The Washington PostDemocracy Dies in Darkness

Nearly half of House Democrats support impeachment. But that doesn’t mean it’s imminent.

Members of a veterans group protest President Trump in front of Trump Tower on July 25 in New York City. (Spencer Platt/Getty Images)

There’s substantial support among House Democrats for at least taking the first step to impeach President Trump. Almost half of House Democrats back beginning an impeachment proceeding, a proportion that has been steadily growing for months. But that doesn’t mean the House will start the process.

To get a better understanding of the likelihood of impeachment, let’s look at the trends before we analyze why things don’t appear to be going anywhere.

After former special counsel Robert S. Mueller III testified to Congress last week about Trump’s potentially obstruction-y behavior, as outlined in his report, more than a dozen Democrats joined the impeachment call. (So did a top Senate Democrat, Patty Murray of Washington, although only the House has the authority to impeach a president. The Senate’s role is to hold a trial to remove a president from office.)

There are now 107 Democrats supporting an investigation into whether Trump committed “high crimes and misdemeanors.” That’s 45 percent of all of House Democrats. It’s a sizable jump from two weeks ago, when 86, or a third, of House Democrats supported impeachment.

And in the body where proceedings would start, the House Judiciary Committee, more than half of Democrats support an inquiry. On Sunday, the chairman of that committee said he, too, could be open to an impeachment inquiry if the American public supported the idea.

"My personal view is that he richly deserves impeachment. He’s done many impeachable offenses,” Chairman Jerrold Nadler (D-N.Y.) told CNN on Sunday.

So the pro-impeachment caucus keeps growing, and it has powerful leaders in Congress open to backing it. But impeachment hits significant roadblocks when you dig into the numbers a little deeper.

Only nine of the 107 House Democrats who want impeachment proceedings to begin come from Republican-leaning districts. The rest of their more moderate colleagues make up the core of the other half of House Democrats, about 120 lawmakers, who oppose impeachment. See all the purple, gray and light blue in the image below, in the section showing lawmakers who don’t support going ahead with impeachment? That reflects a much more moderate group of Democrats who are hesitant about launching that process.

And those are the lawmakers who matter to House Speaker Nancy Pelosi (D-Calif.), the ultimate decider on impeachment. Her main job is to keep control of the House in 2020, and she’s worried that impeachment would undermine that goal.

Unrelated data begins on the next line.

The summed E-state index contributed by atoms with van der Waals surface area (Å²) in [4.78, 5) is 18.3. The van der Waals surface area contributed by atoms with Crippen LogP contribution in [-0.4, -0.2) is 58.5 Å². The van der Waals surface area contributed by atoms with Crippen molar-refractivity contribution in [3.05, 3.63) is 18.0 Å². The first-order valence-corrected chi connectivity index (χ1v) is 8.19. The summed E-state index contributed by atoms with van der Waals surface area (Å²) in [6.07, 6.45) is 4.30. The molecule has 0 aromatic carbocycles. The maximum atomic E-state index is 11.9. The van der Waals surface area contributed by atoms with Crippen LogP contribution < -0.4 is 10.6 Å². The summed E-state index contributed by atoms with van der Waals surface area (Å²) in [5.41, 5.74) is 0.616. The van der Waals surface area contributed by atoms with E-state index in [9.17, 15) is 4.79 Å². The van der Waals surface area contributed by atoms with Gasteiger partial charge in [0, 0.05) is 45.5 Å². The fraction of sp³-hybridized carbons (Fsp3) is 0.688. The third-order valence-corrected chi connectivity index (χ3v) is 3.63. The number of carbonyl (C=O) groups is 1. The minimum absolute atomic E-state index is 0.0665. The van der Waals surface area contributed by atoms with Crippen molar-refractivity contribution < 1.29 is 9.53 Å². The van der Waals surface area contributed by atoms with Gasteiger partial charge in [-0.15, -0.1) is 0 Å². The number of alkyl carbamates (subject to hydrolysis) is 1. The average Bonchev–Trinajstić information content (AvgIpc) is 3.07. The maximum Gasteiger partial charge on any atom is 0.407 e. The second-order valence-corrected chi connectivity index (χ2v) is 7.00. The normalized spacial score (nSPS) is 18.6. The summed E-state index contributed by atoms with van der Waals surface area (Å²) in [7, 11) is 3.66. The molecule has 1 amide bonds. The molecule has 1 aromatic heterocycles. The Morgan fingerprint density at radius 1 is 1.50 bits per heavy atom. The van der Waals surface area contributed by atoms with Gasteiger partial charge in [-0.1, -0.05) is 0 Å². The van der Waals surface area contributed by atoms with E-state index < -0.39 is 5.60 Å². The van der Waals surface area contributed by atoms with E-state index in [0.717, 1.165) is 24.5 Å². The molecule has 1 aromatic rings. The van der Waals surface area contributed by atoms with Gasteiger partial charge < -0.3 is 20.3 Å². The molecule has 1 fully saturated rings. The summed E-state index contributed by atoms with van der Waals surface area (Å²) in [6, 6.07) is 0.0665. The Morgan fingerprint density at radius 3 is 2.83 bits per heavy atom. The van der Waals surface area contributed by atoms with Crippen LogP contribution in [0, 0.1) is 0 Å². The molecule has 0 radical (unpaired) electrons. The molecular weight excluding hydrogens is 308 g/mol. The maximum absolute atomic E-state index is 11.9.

She’s anxious that lawmakers such as newly elected Rep. Lucy McBath in Georgia or Abby Finkenauer in Iowa or Lizzie Fletcher in Texas would get caught in the crossfire of an impeachment fight. They represent districts that voted for Trump in 2016 and/or lean Republican, and they knocked off Republicans last year to win their seats. They are top Republican targets for 2020. And they don’t support even beginning an impeachment inquiry.

"We need to see the underlying documents, and frankly we need to see the full unredacted report to be able to reach certain judgments,” Fletcher told Houston Public Media in April, which is code for: Stay the course on investigating Trump without elevating it to an impeachment proceeding.

The Post’s James Hohmann went to New Hampshire recently and talked to voters there about whether they would support beginning impeachment, as the state’s two Democratic representatives do. He found that the average Democrat isn’t clamoring for it. “[Trump’s] choices aren’t great, but I’m not sure he’s done anything that’s deserving of him getting kicked out of office,” Rich Fortier, a lifelong Democrat, told Hohmann. Might sentiments like that recalibrate how lawmakers think when or if impeachment actually gets going?

Among the 107 lawmakers on the pro-impeachment list, there are varying degrees of support for it. You have someone such as Rep. Yvette D. Clarke (D-N.Y.), who represents one of the most liberal districts in the country, making clear that when she says she favors an impeachment inquiry, it means she wants to impeach Trump:

And then you have someone like Rep. John Garamendi (D-Calif.), who represents a more moderate district, being much more noncommittal about whether he would vote for impeachment. When Garamendi told The Washington Post after the Mueller hearing that he supports an impeachment inquiry, he had this caveat: “and then we will see where we go with an impeachment.”

This isn’t a theoretical roadblock to impeachment. Earlier in July, the House voted on whether to consider impeaching Trump. A majority of House Democrats voted to table, or set aside, a resolution brought by Rep. Al Green (D-Tex.) calling for Trump’s impeachment.

It’s important to remember this wasn’t an impeachment vote. It was a procedural motion on whether to consider an impeachment vote, and 137 of the 235 House Democrats voted against it. Translated: When push came to shove, a majority didn’t even want to consider voting for impeachment. That’s why, even with nearly half of House Democrats supporting an inquiry, impeachment isn’t imminent.